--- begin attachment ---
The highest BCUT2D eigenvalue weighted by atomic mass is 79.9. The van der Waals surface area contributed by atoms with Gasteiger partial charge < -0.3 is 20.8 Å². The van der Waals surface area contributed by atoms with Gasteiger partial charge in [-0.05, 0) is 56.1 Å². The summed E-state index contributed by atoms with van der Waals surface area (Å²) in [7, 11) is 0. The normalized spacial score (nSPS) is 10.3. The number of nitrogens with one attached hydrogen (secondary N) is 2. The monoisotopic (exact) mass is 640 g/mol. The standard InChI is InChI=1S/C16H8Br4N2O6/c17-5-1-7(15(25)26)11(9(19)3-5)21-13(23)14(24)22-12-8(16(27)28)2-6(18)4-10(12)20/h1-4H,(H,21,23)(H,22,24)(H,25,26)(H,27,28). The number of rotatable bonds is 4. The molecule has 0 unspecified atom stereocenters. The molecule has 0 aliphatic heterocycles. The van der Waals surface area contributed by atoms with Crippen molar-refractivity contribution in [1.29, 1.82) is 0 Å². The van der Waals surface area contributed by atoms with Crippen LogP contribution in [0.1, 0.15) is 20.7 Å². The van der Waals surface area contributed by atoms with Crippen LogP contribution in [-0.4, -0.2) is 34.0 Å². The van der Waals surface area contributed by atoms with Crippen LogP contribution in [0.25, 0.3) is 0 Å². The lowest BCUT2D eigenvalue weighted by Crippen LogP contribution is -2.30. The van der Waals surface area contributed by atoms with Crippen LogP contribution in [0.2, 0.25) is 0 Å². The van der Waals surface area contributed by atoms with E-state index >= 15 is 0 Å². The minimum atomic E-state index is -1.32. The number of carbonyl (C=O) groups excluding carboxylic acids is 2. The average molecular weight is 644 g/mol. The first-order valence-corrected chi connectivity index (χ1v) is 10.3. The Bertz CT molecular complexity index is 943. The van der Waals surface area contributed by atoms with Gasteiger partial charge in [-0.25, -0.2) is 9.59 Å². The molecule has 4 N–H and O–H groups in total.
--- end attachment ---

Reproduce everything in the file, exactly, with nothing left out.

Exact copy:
The highest BCUT2D eigenvalue weighted by atomic mass is 79.9. The van der Waals surface area contributed by atoms with Gasteiger partial charge < -0.3 is 20.8 Å². The van der Waals surface area contributed by atoms with Gasteiger partial charge in [-0.05, 0) is 56.1 Å². The summed E-state index contributed by atoms with van der Waals surface area (Å²) in [7, 11) is 0. The normalized spacial score (nSPS) is 10.3. The number of nitrogens with one attached hydrogen (secondary N) is 2. The monoisotopic (exact) mass is 640 g/mol. The standard InChI is InChI=1S/C16H8Br4N2O6/c17-5-1-7(15(25)26)11(9(19)3-5)21-13(23)14(24)22-12-8(16(27)28)2-6(18)4-10(12)20/h1-4H,(H,21,23)(H,22,24)(H,25,26)(H,27,28). The number of rotatable bonds is 4. The molecule has 0 unspecified atom stereocenters. The molecule has 0 aliphatic heterocycles. The van der Waals surface area contributed by atoms with Crippen molar-refractivity contribution in [1.29, 1.82) is 0 Å². The van der Waals surface area contributed by atoms with Crippen LogP contribution in [0.1, 0.15) is 20.7 Å². The van der Waals surface area contributed by atoms with Crippen LogP contribution in [-0.4, -0.2) is 34.0 Å². The van der Waals surface area contributed by atoms with Crippen LogP contribution in [0.25, 0.3) is 0 Å². The lowest BCUT2D eigenvalue weighted by Crippen LogP contribution is -2.30. The van der Waals surface area contributed by atoms with Crippen LogP contribution in [0.2, 0.25) is 0 Å². The van der Waals surface area contributed by atoms with E-state index >= 15 is 0 Å². The minimum atomic E-state index is -1.32. The number of carbonyl (C=O) groups excluding carboxylic acids is 2. The average molecular weight is 644 g/mol. The first-order valence-corrected chi connectivity index (χ1v) is 10.3. The Bertz CT molecular complexity index is 943. The van der Waals surface area contributed by atoms with Gasteiger partial charge in [-0.25, -0.2) is 9.59 Å². The molecule has 4 N–H and O–H groups in total.